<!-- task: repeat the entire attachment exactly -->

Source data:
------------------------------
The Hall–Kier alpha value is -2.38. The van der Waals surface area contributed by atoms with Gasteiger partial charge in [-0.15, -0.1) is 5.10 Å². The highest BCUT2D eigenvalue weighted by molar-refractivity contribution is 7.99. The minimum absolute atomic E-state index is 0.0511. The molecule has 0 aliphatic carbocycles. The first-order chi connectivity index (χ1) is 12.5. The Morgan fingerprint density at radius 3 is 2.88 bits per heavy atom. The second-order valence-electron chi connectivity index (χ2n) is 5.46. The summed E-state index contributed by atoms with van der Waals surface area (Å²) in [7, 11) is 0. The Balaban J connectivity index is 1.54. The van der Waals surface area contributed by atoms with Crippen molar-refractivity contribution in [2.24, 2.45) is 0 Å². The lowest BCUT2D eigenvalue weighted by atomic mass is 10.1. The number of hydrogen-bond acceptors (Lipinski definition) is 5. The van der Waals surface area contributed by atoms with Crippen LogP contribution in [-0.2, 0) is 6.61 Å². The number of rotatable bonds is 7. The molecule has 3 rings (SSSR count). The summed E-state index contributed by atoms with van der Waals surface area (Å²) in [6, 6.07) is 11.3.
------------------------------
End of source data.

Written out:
The Hall–Kier alpha value is -2.38. The van der Waals surface area contributed by atoms with Gasteiger partial charge in [-0.15, -0.1) is 5.10 Å². The highest BCUT2D eigenvalue weighted by molar-refractivity contribution is 7.99. The minimum absolute atomic E-state index is 0.0511. The molecule has 0 aliphatic carbocycles. The first-order chi connectivity index (χ1) is 12.5. The Morgan fingerprint density at radius 3 is 2.88 bits per heavy atom. The second-order valence-electron chi connectivity index (χ2n) is 5.46. The summed E-state index contributed by atoms with van der Waals surface area (Å²) in [7, 11) is 0. The Balaban J connectivity index is 1.54. The van der Waals surface area contributed by atoms with Crippen molar-refractivity contribution in [2.24, 2.45) is 0 Å². The lowest BCUT2D eigenvalue weighted by atomic mass is 10.1. The number of hydrogen-bond acceptors (Lipinski definition) is 5. The van der Waals surface area contributed by atoms with Crippen LogP contribution in [-0.2, 0) is 6.61 Å². The number of rotatable bonds is 7. The molecule has 3 rings (SSSR count). The summed E-state index contributed by atoms with van der Waals surface area (Å²) in [6, 6.07) is 11.3.